In the past 50 years, the basic function of the automatic control valve has not changed. It only improves on the fixed basic performance such as increasing flow coefficient, reducing noise, reducing cavitation and improving flow characteristics. However, the structural design characteristics change very slowly. Until the advent of nuclear energy, valve manufacturers were forced to consider the influence of external forces such as earthquakes when designing valves. This paper discusses the improvement of control valves from the point of view of seismic design; such as the selection of materials, the design of drive devices, the assembly of structures, and the assembly of parts.
Control valves for nuclear power plants must be able to withstand the effects of earthquakes. In fact, this is the United States federal regulations stipulating the necessary conditions for a wide range of topics such as the design, construction, and operation of the country’s nuclear power plants. 10CFFR50 is the "United States Federal Equipment Production and Use License," and its Appendix A lists the "General Design Criteria for Nuclear Power Plants" (GDC). A paragraph in GDC-2 states: "Nuclear power station structures, devices and components must be designed to withstand the effects of natural phenomena such as earthquakes, tornadoes, hurricanes...". Other GDCs can also be used as a reference for indicating the necessary conditions for equipment anti-seismic and power restrictions. These include GDC-1, 4, 4, 14 and 30.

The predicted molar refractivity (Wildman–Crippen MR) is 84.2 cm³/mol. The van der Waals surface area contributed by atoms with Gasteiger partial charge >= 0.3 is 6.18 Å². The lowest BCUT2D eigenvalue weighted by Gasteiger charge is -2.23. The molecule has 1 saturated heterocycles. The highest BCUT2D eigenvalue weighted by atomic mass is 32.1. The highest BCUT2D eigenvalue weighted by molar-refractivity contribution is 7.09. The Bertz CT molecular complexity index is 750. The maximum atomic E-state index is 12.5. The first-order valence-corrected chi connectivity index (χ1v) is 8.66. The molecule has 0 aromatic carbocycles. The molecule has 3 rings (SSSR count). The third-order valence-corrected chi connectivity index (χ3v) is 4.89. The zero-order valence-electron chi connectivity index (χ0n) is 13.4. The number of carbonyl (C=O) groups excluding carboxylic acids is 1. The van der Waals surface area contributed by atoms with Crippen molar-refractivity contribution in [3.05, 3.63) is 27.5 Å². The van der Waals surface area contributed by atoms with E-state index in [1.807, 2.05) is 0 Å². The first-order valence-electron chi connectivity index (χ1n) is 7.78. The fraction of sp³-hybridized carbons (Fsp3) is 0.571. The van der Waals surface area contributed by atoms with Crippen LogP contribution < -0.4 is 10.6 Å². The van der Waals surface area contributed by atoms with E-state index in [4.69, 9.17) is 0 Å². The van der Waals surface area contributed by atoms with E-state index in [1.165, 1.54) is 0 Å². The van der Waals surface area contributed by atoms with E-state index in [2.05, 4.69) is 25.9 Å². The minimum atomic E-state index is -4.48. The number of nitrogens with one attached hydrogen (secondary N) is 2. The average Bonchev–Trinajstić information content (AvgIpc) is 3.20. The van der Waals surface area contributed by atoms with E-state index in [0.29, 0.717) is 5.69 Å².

Although nominally available, such generic standards that are not specified in detail cannot be implemented. As the nuclear industry matures, the anti-seismic design and analysis of nuclear power plant equipment will also be clarified. These GDCs proposed by all industrial sectors have a place in today's seismic design control valve improvements. The Nuclear Regulatory Commission (NRC) issued the "Standard Inspection Plan" and "Standard Regulation Guidelines." Various industrial organizations have also issued a series of regulations and standards called "NRC" requirements. Architectural designers and public utilities also began to issue relevant laws and regulations, and there are clear requirements for the application of standard adjustment guidelines, standard inspection programs and permits. At last. Control valve manufacturers have improved their product structure design to meet the industry's anti-seismic constraints.
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